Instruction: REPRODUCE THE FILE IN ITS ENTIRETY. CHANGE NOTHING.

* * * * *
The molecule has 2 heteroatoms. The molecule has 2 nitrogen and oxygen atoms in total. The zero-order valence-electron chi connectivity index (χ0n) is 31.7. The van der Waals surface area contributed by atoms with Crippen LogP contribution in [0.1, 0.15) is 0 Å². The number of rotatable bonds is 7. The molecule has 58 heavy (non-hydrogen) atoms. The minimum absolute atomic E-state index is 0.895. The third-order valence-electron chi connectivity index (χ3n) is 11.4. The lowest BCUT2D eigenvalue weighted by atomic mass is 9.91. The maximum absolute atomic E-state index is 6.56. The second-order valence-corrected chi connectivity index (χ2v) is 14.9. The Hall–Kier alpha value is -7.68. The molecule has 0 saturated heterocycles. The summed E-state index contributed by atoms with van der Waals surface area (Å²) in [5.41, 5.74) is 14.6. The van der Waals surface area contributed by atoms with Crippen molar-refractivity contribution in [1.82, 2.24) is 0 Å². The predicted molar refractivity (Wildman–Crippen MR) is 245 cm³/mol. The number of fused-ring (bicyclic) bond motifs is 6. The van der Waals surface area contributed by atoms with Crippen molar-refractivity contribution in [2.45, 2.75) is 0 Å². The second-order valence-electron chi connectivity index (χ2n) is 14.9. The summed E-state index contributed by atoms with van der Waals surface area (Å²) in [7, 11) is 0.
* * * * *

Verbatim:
The molecule has 2 heteroatoms. The molecule has 2 nitrogen and oxygen atoms in total. The zero-order valence-electron chi connectivity index (χ0n) is 31.7. The van der Waals surface area contributed by atoms with Crippen LogP contribution in [0.1, 0.15) is 0 Å². The number of rotatable bonds is 7. The molecule has 58 heavy (non-hydrogen) atoms. The minimum absolute atomic E-state index is 0.895. The third-order valence-electron chi connectivity index (χ3n) is 11.4. The lowest BCUT2D eigenvalue weighted by atomic mass is 9.91. The maximum absolute atomic E-state index is 6.56. The second-order valence-corrected chi connectivity index (χ2v) is 14.9. The Hall–Kier alpha value is -7.68. The molecule has 0 saturated heterocycles. The summed E-state index contributed by atoms with van der Waals surface area (Å²) in [5.41, 5.74) is 14.6. The van der Waals surface area contributed by atoms with Crippen molar-refractivity contribution in [1.82, 2.24) is 0 Å². The predicted molar refractivity (Wildman–Crippen MR) is 245 cm³/mol. The number of fused-ring (bicyclic) bond motifs is 6. The van der Waals surface area contributed by atoms with Crippen molar-refractivity contribution in [2.45, 2.75) is 0 Å². The second-order valence-electron chi connectivity index (χ2n) is 14.9. The summed E-state index contributed by atoms with van der Waals surface area (Å²) in [7, 11) is 0.